Ten years left to 'Find our Way', and register unrecorded footpaths

In 2026 any footpaths not recorded on official mapping could be lost forever. Cicerone and the Open Spaces Society need your help to ensure they remain in use. The Open Spaces Society has launched its Find Our Way fund, to support its work against the clock to save our historic public-paths.

The government has ruled that many unrecorded pre-1949 routes will be extinguished on 1 January 2026 unless applications have been made for them to be added to the definitive (official) maps.

The ancient legal maxim, ‘once a highway always a highway’, will no longer apply after 2026. Unrecorded paths, even if they are still in use, could be lost forever.

An Ancient Track Between Fields In CumbriaAncient Path At Weston Under Redcastle Shropshire Which Is Being Claimed By Oss Members Courtesy Of Oss Website

As walkers and all those who love the outdoors, this is where we hope you can help!

Over the next nine years we must claim those paths that, with the backing of historic evidence, we believe to be public highways; if we do not claim them most will be lost for ever.

So, what needs to be done, and how can I help?

Before claiming a path, evidence needs to be collected from many different places – enclosure awards, tithe maps, Finance Act maps and other official documents, none of which can be retrieved by a few keystrokes on the computer. They must be examined in national and local record offices, in estate archives and among parish and community council papers—wherever the trail leads. Only then can a claim for highway status be submitted to the ‘surveying authority’, ie the county or unitary council.

This sounds complicated, how can I find out more?

Locating and understanding this kind of evidence requires skill, which is why the Open Spaces Society are running training days *(crash courses in finding and understanding the documents) for all volunteers. The aim is to equip participants to get cracking immediately on evidence for claims.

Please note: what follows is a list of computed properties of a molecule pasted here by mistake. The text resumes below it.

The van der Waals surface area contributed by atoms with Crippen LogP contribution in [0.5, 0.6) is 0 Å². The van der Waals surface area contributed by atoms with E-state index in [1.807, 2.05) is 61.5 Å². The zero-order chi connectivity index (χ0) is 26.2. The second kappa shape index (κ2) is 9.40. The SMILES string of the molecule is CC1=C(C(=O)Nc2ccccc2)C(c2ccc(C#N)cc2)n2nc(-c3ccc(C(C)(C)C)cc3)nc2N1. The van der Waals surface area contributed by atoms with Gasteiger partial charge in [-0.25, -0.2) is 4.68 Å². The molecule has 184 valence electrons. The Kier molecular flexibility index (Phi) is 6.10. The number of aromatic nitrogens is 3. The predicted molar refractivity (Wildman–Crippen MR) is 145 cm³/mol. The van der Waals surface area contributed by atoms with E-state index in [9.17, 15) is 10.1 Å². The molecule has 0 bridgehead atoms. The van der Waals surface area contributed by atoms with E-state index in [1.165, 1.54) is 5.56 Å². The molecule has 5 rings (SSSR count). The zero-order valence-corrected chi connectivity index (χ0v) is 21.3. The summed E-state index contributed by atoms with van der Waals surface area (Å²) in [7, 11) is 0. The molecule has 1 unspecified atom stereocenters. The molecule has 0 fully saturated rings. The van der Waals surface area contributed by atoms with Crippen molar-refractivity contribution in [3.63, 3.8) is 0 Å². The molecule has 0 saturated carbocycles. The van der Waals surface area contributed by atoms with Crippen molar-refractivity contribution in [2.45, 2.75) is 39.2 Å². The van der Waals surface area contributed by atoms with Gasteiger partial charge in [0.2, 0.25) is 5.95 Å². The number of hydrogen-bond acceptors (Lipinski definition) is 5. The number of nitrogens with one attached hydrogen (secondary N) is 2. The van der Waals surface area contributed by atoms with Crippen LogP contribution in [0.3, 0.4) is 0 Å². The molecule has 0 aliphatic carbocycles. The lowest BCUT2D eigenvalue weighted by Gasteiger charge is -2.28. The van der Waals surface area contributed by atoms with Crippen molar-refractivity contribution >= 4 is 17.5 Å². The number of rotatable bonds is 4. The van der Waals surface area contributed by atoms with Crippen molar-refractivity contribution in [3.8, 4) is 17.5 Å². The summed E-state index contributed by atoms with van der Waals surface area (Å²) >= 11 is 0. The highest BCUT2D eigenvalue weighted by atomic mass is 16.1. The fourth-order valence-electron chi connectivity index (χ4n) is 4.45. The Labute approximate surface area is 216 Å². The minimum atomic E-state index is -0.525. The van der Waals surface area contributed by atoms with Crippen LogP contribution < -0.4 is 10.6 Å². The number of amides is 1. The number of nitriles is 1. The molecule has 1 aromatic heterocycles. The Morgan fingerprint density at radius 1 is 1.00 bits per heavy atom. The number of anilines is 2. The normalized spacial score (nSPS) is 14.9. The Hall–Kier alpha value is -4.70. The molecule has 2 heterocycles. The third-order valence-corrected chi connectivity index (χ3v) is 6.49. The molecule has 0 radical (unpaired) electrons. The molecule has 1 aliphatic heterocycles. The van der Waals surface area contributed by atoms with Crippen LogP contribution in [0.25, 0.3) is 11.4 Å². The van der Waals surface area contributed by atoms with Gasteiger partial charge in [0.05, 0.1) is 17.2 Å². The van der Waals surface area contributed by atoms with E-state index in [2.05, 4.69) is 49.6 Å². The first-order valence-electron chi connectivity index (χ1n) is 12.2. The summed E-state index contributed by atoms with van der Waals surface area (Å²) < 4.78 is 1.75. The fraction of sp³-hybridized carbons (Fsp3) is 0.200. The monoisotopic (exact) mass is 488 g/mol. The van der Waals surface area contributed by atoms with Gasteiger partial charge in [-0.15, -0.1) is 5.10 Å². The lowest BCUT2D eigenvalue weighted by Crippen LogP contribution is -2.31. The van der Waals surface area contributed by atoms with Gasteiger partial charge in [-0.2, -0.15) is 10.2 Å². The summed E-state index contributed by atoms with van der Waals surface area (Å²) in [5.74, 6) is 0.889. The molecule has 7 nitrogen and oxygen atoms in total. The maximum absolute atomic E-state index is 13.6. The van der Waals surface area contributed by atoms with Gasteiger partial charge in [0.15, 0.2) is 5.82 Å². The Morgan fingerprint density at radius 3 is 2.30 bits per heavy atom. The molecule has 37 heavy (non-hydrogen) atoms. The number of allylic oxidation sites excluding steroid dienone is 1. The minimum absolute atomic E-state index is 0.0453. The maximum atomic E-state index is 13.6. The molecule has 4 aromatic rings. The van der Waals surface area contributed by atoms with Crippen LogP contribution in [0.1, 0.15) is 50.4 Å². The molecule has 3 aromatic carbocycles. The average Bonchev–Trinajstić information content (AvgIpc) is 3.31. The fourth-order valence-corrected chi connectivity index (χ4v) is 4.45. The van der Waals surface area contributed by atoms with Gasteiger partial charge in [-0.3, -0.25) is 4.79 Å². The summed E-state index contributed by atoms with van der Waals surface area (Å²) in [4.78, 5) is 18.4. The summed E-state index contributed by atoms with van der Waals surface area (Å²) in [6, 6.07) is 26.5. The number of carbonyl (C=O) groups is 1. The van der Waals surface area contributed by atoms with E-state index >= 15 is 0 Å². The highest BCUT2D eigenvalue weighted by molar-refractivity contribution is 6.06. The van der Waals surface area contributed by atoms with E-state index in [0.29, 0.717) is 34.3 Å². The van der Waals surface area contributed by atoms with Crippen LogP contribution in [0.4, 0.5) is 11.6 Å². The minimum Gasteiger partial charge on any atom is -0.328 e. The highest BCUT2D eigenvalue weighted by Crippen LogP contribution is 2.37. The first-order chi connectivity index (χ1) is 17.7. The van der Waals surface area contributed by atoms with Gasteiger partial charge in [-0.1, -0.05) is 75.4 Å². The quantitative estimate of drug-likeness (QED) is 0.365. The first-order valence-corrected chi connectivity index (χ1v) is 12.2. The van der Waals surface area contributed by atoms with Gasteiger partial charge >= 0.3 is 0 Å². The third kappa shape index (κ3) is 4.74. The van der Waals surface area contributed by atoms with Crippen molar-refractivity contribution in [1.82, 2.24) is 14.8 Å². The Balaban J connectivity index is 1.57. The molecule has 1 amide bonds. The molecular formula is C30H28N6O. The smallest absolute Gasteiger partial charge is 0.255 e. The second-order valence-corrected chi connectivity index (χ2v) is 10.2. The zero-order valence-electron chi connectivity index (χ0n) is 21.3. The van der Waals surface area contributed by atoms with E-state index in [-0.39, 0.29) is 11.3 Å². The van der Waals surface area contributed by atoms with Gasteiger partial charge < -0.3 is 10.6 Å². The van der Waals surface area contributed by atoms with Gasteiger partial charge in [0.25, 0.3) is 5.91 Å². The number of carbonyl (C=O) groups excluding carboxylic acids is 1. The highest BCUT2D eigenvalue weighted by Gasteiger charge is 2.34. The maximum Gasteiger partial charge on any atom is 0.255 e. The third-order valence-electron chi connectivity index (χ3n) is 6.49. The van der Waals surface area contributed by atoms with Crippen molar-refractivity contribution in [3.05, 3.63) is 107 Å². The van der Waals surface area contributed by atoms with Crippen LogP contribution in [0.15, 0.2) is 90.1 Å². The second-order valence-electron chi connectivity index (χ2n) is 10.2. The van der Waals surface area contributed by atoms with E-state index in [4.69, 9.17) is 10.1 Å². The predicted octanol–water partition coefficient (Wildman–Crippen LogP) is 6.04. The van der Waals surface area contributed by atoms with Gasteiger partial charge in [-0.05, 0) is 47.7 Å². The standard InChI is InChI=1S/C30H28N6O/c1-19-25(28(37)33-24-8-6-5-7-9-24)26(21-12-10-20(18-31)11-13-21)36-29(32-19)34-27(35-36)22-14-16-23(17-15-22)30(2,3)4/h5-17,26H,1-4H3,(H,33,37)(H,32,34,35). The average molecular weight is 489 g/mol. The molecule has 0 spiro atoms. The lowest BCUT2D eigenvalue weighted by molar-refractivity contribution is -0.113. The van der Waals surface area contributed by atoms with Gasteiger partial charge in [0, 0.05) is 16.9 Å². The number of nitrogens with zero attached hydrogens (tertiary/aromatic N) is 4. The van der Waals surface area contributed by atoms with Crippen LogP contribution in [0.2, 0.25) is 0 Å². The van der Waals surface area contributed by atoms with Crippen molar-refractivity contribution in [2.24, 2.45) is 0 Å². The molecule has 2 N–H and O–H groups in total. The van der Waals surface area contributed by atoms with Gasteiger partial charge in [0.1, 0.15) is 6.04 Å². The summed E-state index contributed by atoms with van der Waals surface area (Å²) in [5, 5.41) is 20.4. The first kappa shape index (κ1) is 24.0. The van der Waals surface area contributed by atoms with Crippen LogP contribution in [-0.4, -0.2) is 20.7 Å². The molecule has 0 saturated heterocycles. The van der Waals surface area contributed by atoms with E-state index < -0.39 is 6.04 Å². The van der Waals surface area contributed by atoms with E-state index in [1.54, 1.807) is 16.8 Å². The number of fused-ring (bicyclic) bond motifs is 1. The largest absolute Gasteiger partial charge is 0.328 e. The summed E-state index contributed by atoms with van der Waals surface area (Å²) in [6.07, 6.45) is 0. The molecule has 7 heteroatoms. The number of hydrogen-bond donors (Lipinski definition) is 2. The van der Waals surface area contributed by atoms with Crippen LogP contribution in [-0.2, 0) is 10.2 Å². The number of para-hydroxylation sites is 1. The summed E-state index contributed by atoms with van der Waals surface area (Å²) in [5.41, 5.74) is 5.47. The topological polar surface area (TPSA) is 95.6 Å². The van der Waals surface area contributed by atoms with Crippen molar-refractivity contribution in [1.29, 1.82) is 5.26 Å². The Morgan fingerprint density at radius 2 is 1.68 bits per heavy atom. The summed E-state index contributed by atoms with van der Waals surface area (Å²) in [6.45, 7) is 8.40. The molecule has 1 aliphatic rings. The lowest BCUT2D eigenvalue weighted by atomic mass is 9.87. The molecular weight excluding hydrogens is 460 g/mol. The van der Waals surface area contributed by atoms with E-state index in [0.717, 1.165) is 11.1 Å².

If you can’t get to go on a training day then these three short articles on the Open Spaces website will help you develop a good systematic approach.

There are three categories of path that are particularly vulnerable because we will tend to assume they are correctly recorded and so no one will make an application for their retention. These are:

(1) Ordnance Survey maps showing paths as ‘other routes with public access’ (ORPAs). ORPAs are shown with green blobs on the OS Explorer maps and red blobs on the Landranger series.

(2) definitive map anomalies

(3) routes straddling local authority boundaries.

I know of a path I think may be under threat, but I don’t have the time to research it myself, so how can I propose it so that it can be checked and submitted?

If you want to help but really don’t have time to do any research yourself, then we suggest that you use an old Ordnance Survey Explorer map for noting any routes you find, make good notes and take photographs of the path, (whether it is in constant use, or gated and padlocked / ploughed over / fenced off), and then send as much information as you can to the Open Spaces Society.

Details are here.

‘With less than ten years remaining before many unclaimed routes will be lost for ever, we need to gear up our campaign to record them.  We can all apply for paths to be added to the map, we just need to gather the evidence that they are public highways.  Otherwise, routes which we have taken for granted, and which could be of value to future generations, will be lost for ever.’

Kate Ashbrook, general secretary of the Open Spaces Society
Map of  United Kingdom

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